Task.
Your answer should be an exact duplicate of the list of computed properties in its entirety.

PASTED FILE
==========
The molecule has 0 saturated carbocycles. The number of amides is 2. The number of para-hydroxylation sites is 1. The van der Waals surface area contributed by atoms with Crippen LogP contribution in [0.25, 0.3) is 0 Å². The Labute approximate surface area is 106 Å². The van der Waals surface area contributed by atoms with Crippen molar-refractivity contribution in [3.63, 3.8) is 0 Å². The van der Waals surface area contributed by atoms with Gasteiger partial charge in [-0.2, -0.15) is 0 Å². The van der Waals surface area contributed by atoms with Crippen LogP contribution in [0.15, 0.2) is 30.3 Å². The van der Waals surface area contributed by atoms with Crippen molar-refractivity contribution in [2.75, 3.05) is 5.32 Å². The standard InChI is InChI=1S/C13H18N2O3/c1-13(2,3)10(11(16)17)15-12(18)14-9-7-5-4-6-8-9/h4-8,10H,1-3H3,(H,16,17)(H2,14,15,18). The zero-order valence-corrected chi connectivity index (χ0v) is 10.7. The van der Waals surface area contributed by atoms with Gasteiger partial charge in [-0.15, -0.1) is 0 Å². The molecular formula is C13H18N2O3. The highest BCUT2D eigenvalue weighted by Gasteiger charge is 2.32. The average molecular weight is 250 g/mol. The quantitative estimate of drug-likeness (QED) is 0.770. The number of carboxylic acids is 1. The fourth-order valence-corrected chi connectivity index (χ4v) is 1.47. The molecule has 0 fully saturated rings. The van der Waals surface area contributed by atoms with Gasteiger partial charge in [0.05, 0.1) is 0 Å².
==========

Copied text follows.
The molecule has 0 saturated carbocycles. The number of amides is 2. The number of para-hydroxylation sites is 1. The van der Waals surface area contributed by atoms with Crippen LogP contribution in [0.25, 0.3) is 0 Å². The Labute approximate surface area is 106 Å². The van der Waals surface area contributed by atoms with Crippen molar-refractivity contribution in [3.63, 3.8) is 0 Å². The van der Waals surface area contributed by atoms with Gasteiger partial charge in [-0.2, -0.15) is 0 Å². The van der Waals surface area contributed by atoms with Crippen LogP contribution in [0.15, 0.2) is 30.3 Å². The van der Waals surface area contributed by atoms with Crippen molar-refractivity contribution in [2.75, 3.05) is 5.32 Å². The standard InChI is InChI=1S/C13H18N2O3/c1-13(2,3)10(11(16)17)15-12(18)14-9-7-5-4-6-8-9/h4-8,10H,1-3H3,(H,16,17)(H2,14,15,18). The zero-order valence-corrected chi connectivity index (χ0v) is 10.7. The van der Waals surface area contributed by atoms with Gasteiger partial charge in [-0.15, -0.1) is 0 Å². The molecular formula is C13H18N2O3. The highest BCUT2D eigenvalue weighted by Gasteiger charge is 2.32. The average molecular weight is 250 g/mol. The quantitative estimate of drug-likeness (QED) is 0.770. The number of carboxylic acids is 1. The fourth-order valence-corrected chi connectivity index (χ4v) is 1.47. The molecule has 0 fully saturated rings. The van der Waals surface area contributed by atoms with Gasteiger partial charge in [0.05, 0.1) is 0 Å².